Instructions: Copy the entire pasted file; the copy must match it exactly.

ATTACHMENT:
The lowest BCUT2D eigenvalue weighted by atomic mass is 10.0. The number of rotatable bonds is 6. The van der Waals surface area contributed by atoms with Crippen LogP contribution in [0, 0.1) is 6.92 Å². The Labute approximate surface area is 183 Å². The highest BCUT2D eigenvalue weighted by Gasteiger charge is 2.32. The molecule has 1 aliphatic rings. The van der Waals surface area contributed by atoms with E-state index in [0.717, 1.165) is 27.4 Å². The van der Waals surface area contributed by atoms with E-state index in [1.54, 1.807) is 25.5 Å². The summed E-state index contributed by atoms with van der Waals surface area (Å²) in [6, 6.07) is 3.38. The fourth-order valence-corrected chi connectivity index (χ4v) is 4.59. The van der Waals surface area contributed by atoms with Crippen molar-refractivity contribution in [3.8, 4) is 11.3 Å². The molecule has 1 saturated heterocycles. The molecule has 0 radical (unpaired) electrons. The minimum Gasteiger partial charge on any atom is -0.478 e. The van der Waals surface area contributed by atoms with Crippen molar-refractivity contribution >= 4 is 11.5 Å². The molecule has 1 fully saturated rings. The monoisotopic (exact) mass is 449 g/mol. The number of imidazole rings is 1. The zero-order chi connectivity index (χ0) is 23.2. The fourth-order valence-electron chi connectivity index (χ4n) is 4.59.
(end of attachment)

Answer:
The lowest BCUT2D eigenvalue weighted by atomic mass is 10.0. The number of rotatable bonds is 6. The van der Waals surface area contributed by atoms with Crippen LogP contribution in [0, 0.1) is 6.92 Å². The Labute approximate surface area is 183 Å². The highest BCUT2D eigenvalue weighted by Gasteiger charge is 2.32. The molecule has 1 aliphatic rings. The van der Waals surface area contributed by atoms with E-state index in [0.717, 1.165) is 27.4 Å². The van der Waals surface area contributed by atoms with E-state index in [1.54, 1.807) is 25.5 Å². The summed E-state index contributed by atoms with van der Waals surface area (Å²) in [6, 6.07) is 3.38. The fourth-order valence-corrected chi connectivity index (χ4v) is 4.59. The van der Waals surface area contributed by atoms with Crippen molar-refractivity contribution in [3.8, 4) is 11.3 Å². The molecule has 1 saturated heterocycles. The molecule has 0 radical (unpaired) electrons. The minimum Gasteiger partial charge on any atom is -0.478 e. The van der Waals surface area contributed by atoms with Crippen molar-refractivity contribution >= 4 is 11.5 Å². The molecule has 1 fully saturated rings. The monoisotopic (exact) mass is 449 g/mol. The number of imidazole rings is 1. The zero-order chi connectivity index (χ0) is 23.2. The fourth-order valence-electron chi connectivity index (χ4n) is 4.59.